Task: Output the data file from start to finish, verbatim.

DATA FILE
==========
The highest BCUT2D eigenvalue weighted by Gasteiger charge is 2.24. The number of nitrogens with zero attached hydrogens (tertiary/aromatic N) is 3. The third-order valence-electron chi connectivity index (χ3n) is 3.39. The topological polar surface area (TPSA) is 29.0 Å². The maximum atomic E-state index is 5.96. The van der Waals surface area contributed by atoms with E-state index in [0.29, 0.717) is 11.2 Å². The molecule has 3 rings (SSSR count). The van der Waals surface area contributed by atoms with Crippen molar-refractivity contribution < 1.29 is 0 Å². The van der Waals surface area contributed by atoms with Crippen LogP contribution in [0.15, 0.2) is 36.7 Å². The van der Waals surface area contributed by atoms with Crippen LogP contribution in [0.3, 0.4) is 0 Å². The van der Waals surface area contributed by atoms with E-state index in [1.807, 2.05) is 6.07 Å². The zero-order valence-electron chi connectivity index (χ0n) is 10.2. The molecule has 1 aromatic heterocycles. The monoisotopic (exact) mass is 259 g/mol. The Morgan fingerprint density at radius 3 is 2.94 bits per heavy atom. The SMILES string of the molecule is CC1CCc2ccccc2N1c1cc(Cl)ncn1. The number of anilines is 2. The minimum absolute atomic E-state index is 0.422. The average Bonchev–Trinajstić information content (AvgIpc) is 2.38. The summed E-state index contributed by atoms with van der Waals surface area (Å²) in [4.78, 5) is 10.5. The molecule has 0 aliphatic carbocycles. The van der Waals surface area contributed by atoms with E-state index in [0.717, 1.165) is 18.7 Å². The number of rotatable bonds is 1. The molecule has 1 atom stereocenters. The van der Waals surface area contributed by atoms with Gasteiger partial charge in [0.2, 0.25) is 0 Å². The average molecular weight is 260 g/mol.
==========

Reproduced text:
The highest BCUT2D eigenvalue weighted by Gasteiger charge is 2.24. The number of nitrogens with zero attached hydrogens (tertiary/aromatic N) is 3. The third-order valence-electron chi connectivity index (χ3n) is 3.39. The topological polar surface area (TPSA) is 29.0 Å². The maximum atomic E-state index is 5.96. The van der Waals surface area contributed by atoms with E-state index in [0.29, 0.717) is 11.2 Å². The molecule has 3 rings (SSSR count). The van der Waals surface area contributed by atoms with Crippen molar-refractivity contribution < 1.29 is 0 Å². The van der Waals surface area contributed by atoms with Crippen LogP contribution in [0.15, 0.2) is 36.7 Å². The van der Waals surface area contributed by atoms with Crippen LogP contribution in [0.3, 0.4) is 0 Å². The van der Waals surface area contributed by atoms with E-state index in [1.807, 2.05) is 6.07 Å². The zero-order valence-electron chi connectivity index (χ0n) is 10.2. The molecule has 1 aromatic heterocycles. The monoisotopic (exact) mass is 259 g/mol. The Morgan fingerprint density at radius 3 is 2.94 bits per heavy atom. The SMILES string of the molecule is CC1CCc2ccccc2N1c1cc(Cl)ncn1. The number of anilines is 2. The minimum absolute atomic E-state index is 0.422. The average Bonchev–Trinajstić information content (AvgIpc) is 2.38. The summed E-state index contributed by atoms with van der Waals surface area (Å²) in [4.78, 5) is 10.5. The molecule has 0 aliphatic carbocycles. The van der Waals surface area contributed by atoms with E-state index in [0.717, 1.165) is 18.7 Å². The number of rotatable bonds is 1. The molecule has 1 atom stereocenters. The van der Waals surface area contributed by atoms with Gasteiger partial charge in [0.2, 0.25) is 0 Å². The average molecular weight is 260 g/mol.